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Arch Cardiovasc Dis. 2012 Aug-Sep;105(8-9):414-23. Epub 2012 Jul 17.

Regional system of care for ST-segment elevation myocardial infarction in the Northern Alps: a controlled pre- and postintervention study.

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  • 1Quality of Care Unit, Grenoble University Hospital, Grenoble, France.



Regionalization of care for ST-segment elevation myocardial infarction (STEMI) has been advocated, although its effect on processes of care and clinical outcomes remains uncertain.


To assess the impact of a regional system of care on provision of reperfusion therapy for STEMI patients relative to control hospitals.


We analysed the original data from two nationwide prospective cohort studies conducted in 2000 and 2005, respectively. Overall, 160 hospitals participated in both studies, including seven hospitals involved in a regional system of care implemented in the Northern Alps in 2002 and 153 control hospitals located in other French areas.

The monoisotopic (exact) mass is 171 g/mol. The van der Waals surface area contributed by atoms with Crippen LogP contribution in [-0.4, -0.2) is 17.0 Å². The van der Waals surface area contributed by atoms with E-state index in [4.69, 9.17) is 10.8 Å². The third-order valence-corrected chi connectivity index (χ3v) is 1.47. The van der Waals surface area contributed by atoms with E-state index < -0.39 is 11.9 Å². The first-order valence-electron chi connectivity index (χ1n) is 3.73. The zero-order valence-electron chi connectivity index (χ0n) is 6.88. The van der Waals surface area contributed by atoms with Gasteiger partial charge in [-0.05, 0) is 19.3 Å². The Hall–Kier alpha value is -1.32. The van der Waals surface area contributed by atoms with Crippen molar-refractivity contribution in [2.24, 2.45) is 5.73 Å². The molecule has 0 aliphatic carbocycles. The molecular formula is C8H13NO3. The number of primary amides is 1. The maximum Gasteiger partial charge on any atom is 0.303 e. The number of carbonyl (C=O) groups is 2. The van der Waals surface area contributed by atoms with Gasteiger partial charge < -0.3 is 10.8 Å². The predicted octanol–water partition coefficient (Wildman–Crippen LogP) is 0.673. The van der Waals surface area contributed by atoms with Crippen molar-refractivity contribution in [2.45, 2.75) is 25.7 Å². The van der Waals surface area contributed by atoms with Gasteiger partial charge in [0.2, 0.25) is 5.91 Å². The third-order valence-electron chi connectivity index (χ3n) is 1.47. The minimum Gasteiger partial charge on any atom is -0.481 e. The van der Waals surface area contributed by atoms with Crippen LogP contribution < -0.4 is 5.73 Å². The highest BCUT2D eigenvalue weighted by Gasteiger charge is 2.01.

A total of 102 and 2377 STEMI patients were enrolled in Northern Alps and control hospitals, respectively. Overall, patients enrolled in 2005 were more likely to receive any reperfusion therapy (60% vs 52%; P < 0.001), prehospital fibrinolysis (33% vs 15%; P < 0.001), and primary percutaneous coronary intervention (32% vs 26%; P < 0.001) than those enrolled in 2000. However, the regional system of care was associated with a larger absolute change in the use of prehospital fibrinolysis (45.0 vs 17.0; P = 0.02) and rescue or early routine coronary angiography or intervention after fibrinolysis (35.3 vs 15.2; P = 0.01). Patients enrolled in 2005 had lower adjusted hazard ratios for death (0.70, 95% confidence interval 0.57-0.87; P = 0.001), with no significant interaction between study groups.


Regionalization of care for STEMI patients improves access to reperfusion therapy, although its impact on clinical outcomes deserves further study.

Copyright © 2012 Elsevier Masson SAS. All rights reserved.

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